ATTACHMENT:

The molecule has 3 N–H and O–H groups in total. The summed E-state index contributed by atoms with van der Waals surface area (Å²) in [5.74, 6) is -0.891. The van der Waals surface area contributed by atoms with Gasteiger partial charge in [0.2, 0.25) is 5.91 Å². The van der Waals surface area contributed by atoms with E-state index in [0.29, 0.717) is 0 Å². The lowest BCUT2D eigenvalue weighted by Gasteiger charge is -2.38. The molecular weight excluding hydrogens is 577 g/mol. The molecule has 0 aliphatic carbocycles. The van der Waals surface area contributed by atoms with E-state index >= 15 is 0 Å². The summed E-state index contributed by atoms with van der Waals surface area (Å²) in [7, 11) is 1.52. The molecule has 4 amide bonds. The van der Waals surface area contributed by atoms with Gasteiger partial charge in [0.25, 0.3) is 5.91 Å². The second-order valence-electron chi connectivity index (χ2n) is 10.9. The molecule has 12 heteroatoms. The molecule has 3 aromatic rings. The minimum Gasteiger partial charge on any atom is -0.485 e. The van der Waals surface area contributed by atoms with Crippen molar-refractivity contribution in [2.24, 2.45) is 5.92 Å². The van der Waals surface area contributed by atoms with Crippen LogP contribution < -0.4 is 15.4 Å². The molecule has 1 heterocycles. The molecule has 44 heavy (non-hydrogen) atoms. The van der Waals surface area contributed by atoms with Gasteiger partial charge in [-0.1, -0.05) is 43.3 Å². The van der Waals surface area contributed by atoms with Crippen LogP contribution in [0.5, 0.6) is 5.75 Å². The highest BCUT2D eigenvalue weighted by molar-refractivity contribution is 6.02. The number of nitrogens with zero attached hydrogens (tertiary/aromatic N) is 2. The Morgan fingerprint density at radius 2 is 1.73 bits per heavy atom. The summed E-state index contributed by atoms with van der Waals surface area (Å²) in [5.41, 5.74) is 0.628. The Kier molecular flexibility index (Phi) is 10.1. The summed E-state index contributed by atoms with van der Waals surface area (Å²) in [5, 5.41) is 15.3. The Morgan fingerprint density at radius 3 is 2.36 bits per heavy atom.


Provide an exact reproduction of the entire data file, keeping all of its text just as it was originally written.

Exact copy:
The molecule has 3 N–H and O–H groups in total. The summed E-state index contributed by atoms with van der Waals surface area (Å²) in [5.74, 6) is -0.891. The van der Waals surface area contributed by atoms with Gasteiger partial charge in [0.2, 0.25) is 5.91 Å². The van der Waals surface area contributed by atoms with E-state index in [0.29, 0.717) is 0 Å². The lowest BCUT2D eigenvalue weighted by Gasteiger charge is -2.38. The molecular weight excluding hydrogens is 577 g/mol. The molecule has 0 aliphatic carbocycles. The van der Waals surface area contributed by atoms with E-state index >= 15 is 0 Å². The summed E-state index contributed by atoms with van der Waals surface area (Å²) in [7, 11) is 1.52. The molecule has 4 amide bonds. The van der Waals surface area contributed by atoms with Gasteiger partial charge in [0.25, 0.3) is 5.91 Å². The second-order valence-electron chi connectivity index (χ2n) is 10.9. The molecule has 12 heteroatoms. The molecule has 3 aromatic rings. The minimum Gasteiger partial charge on any atom is -0.485 e. The van der Waals surface area contributed by atoms with Crippen molar-refractivity contribution in [2.24, 2.45) is 5.92 Å². The van der Waals surface area contributed by atoms with Crippen LogP contribution < -0.4 is 15.4 Å². The molecule has 1 heterocycles. The molecule has 44 heavy (non-hydrogen) atoms. The van der Waals surface area contributed by atoms with Gasteiger partial charge in [-0.1, -0.05) is 43.3 Å². The van der Waals surface area contributed by atoms with Crippen LogP contribution in [0.5, 0.6) is 5.75 Å². The highest BCUT2D eigenvalue weighted by molar-refractivity contribution is 6.02. The number of nitrogens with zero attached hydrogens (tertiary/aromatic N) is 2. The Morgan fingerprint density at radius 2 is 1.73 bits per heavy atom. The summed E-state index contributed by atoms with van der Waals surface area (Å²) in [5.41, 5.74) is 0.628. The Kier molecular flexibility index (Phi) is 10.1. The summed E-state index contributed by atoms with van der Waals surface area (Å²) in [5, 5.41) is 15.3. The Morgan fingerprint density at radius 3 is 2.36 bits per heavy atom.